The glory days had certainly passed producer Aaron Spelling by when he died Friday at 83. True, he had producing credits on such current or recent shows as Seventh Heaven and Charmed, both of which helped give The WB its identity, just as he had helped establish Fox with Beverly Hills 90210 and Melrose Place.
But however popular those shows were, they were just shows. But back in the seventies, Spelling pretty much owned TV, or at least ABC, which was the network most watched by those of us growing up in that era. Virtually all the shows I think of when I think of the seventies were Spelling's handiwork: The Rookies and Starsky And Hutch, The Love Boat and Fantasy Island, Charlie's Angels and The Mod Squad.
In addition, Spelling's liver-spotted hands were all over some of the most delightfully lurid TV movies of the period, including Little Ladies Of The Night, One Of My Wives Is Missing, Death Cruise, The Girl Who Came Gift-Wrapped, and Satan's School For Girls. The nea plus ultra of seventies cheese, The Boy In The Plastic Bubble--yup, that was Spelling.
Keep in mind, none of these things were any good. In fact, you didn't even need to watch them--their contents just sort of took up residence in your system, providing you with glossy images of feathered hair and wide lapels, plus more than your recommended weekly dose of Karen Valentine or Laurette Spang. Spelling was some sort of genius, seemingly able to tailor a show to any conceivable audience segment.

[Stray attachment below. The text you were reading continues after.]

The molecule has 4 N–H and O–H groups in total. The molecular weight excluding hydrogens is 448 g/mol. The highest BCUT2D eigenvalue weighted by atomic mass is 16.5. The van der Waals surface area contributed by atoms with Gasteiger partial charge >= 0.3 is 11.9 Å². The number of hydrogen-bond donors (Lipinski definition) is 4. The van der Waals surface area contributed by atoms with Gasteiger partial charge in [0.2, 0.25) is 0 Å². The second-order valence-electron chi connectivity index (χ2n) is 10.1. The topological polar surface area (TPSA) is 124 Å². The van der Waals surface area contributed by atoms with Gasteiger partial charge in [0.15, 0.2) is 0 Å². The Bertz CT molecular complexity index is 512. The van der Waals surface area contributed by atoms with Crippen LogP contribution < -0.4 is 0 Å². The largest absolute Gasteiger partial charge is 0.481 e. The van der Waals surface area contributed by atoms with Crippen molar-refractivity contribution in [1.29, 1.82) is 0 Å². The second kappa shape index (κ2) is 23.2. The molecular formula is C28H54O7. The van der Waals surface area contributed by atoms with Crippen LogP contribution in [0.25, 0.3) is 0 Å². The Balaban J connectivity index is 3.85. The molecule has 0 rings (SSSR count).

As the decade shifted, he was right there, offering Big Eighties Hair and padded shoulders aplenty with Dynasty, a show which seemed to run forever, spinning ever screwier storylines, and a massive phenom of its time--and yet the magic was fading, cannier producers were using some of Spelling's formulas with greater elan, and his name no longer guaranteed a big hit, or even a decent time slot.
Additionally, Dynasty, like 90210 later, was all too aware of its own camp charm. The joy of prime Spelling, Charlie's Angels or any of his TV movies, was a total lack of irony. They were stupid, yes, but entertaining in a brain-dead way, and they aspired to nothing higher. There was a consistency to his work, a craftsmanship, and we'll not see his like again. He gave us seventies kids some wonderful memories.
For just Satan's School For Girls alone, thanks, Mr. Spelling.